The most important task was standing with mother in every kind of line. There was no lack of food but some goods were deficit. One of them was sugar. It took hours to stay there waiting for our turn. Sometimes there was not enough sugar in the shop and after waiting two or three hours we had to go home with empty hands. Sugar was sold according to the number of persons who stayed in line. Sometimes a woman from the neighboring house "borrowed" me to stay with her. It was not pleasant, but after being with her I got some sugar as my salary. There were other "exotic" foods, too. I understood much later, that coffee is made of some kind of beans, not of rye.
Mother had a lot of homework. Her life was not easy, because her working day lasted practically from the early morning till the late evening. The shop she worked was opened 10 o`clock in the morning and closed 7 pm. She had to leave home at 9 am and usually she came home half past nine in the evening. In addition she had to cook our food, cleaning house and repair and wash our clothes. How did she find time for all this, I do not know. Father never cleaned anything and I never saw him dusting or putting things in their place. I was too young to help mother. And unfortunately I was not very eager even later to do this. Father`s example might not have been so good.
I do not remember anything special happening in my school days. Studying was easy as it had been. My classmates were friendly. One of them, Valdo Kaare, who had one short leg and used crutches was my good friend. Though he could not do all things the others did, he was always very joyful and ready for everything. Another friend was Georg Kaasik. His mother was a Russian and maybe that is why he preferred the typical Russian. Because of that our relation was sometimes quite acute. There was only one boy who tried to spite me, but it did not bother me.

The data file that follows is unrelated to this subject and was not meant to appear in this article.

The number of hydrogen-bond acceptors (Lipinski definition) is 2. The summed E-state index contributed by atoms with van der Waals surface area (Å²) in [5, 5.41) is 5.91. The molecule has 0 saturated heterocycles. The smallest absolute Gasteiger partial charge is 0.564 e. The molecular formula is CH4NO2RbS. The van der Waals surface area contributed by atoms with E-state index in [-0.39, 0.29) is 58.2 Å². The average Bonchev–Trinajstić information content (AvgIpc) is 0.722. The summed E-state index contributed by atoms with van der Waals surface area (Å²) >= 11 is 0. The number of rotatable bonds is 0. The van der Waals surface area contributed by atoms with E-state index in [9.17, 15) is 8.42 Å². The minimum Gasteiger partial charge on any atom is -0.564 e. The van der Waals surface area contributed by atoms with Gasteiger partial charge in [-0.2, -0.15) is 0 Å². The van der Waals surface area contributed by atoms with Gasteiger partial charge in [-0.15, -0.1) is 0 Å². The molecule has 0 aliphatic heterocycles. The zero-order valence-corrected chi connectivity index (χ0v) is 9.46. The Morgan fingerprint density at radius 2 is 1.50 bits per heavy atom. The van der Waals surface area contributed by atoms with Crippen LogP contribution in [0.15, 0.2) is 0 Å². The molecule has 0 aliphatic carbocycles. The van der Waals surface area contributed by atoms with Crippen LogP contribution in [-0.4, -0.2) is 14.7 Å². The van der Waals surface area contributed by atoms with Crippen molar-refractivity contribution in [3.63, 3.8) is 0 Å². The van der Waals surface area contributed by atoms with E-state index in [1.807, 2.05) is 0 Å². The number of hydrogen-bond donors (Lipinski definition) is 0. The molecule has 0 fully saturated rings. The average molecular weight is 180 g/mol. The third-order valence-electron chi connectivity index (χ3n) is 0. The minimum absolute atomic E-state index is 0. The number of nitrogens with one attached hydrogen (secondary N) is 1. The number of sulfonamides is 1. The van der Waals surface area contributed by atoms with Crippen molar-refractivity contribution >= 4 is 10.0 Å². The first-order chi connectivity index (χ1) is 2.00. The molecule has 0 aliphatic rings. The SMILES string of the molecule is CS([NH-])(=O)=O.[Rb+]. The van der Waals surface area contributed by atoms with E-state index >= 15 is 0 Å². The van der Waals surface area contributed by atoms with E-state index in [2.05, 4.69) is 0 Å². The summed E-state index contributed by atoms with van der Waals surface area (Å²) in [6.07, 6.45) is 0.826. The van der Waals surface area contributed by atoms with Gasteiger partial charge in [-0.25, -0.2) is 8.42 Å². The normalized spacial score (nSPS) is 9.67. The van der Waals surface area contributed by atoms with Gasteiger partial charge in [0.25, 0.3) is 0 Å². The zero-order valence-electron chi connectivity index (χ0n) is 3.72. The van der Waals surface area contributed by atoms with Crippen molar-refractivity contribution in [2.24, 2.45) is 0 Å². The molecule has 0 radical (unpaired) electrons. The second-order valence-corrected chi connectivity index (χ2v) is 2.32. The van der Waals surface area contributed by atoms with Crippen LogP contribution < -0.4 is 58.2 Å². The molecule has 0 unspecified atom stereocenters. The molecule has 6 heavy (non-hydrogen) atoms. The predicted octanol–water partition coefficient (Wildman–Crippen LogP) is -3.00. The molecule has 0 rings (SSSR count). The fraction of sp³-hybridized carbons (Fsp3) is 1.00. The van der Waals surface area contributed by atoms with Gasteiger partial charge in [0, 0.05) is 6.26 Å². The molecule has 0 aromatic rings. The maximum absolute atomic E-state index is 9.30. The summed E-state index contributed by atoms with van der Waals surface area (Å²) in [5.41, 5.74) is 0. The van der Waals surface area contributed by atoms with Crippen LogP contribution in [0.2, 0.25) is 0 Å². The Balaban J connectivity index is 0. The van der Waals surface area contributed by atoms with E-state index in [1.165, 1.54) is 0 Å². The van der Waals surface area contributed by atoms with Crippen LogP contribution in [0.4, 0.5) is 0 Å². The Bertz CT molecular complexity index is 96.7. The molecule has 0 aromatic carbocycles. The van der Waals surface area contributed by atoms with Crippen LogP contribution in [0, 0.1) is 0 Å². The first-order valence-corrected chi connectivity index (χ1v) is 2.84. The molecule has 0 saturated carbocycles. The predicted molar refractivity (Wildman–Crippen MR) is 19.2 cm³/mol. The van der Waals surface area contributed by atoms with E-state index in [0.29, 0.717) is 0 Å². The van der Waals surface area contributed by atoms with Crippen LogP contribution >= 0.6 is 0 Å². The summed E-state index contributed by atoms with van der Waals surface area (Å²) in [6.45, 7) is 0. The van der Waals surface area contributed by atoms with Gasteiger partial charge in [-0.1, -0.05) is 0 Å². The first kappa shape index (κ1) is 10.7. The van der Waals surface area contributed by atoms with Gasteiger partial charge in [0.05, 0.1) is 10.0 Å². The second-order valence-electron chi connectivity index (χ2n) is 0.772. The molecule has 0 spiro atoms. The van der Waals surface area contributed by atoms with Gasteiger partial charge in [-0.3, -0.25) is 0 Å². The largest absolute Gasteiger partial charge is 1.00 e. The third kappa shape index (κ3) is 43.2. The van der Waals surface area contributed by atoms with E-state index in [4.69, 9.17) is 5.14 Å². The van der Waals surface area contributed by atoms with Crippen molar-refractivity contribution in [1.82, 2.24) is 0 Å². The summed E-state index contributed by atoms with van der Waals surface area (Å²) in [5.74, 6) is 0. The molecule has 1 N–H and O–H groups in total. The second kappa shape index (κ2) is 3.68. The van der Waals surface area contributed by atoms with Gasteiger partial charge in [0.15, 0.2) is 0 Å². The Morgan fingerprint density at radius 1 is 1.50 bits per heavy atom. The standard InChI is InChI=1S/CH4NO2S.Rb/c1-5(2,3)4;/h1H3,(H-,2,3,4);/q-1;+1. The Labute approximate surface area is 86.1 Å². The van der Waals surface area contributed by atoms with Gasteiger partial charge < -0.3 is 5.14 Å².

My first class teacher was a very sympathetic young woman. I can remember only her surname - Liia. From the fifth class we got a new class teacher, Ristna, who was young, too, gentle, but sometimes quite demanding. She taught us mathematics. I also remember our gymnastic teachers, the Multer family who were fervent athletes. Mrs. Multer was an active and good sailor. Our principal was Betty Piir. She was an authoritarian, but by the pupils view a bit comical. Her favorite word was "meaning" which she used everywhere in her stories. Once my desk partner (in Estonia two pupils sit in the one desk) instead of listening to the history, counted, how many times she used her favorite word. At the end of the lesson she had used it 98 times. He asked her a question trying to even it to 100. But alas! This time she did not use the word "meaning".
There were quite often obligatory vaccinations every year. I could not stand them. Twice after an injection I lost consciousness. There was always a campaign, like in the Soviet Union there always had been. Once almost half of our pupils were sent to the clinic for a checkup. A couple of days earlier I had chopped firewood and had some blisters on my palms. The doctor who checked us did not like them and so I was sent to the clinic with others. Being in the clinic no one even looked at my blisters and almost all of us were returned to school.
As a pioneer I had some duties, too. From time to time the pioneer meetings were organized. A lot of hullabaloo for nothing! We played some war games and made some banners with communistic appeals. No one even bothered to read them. There was a young woman in our school who was working as a pioneer leader. I am not sure if she had other duties, but I saw her every day at school. Almost all of our pupils over 12 were pioneers. The younger ones were called children of October (after the Great October Socialist Revolution).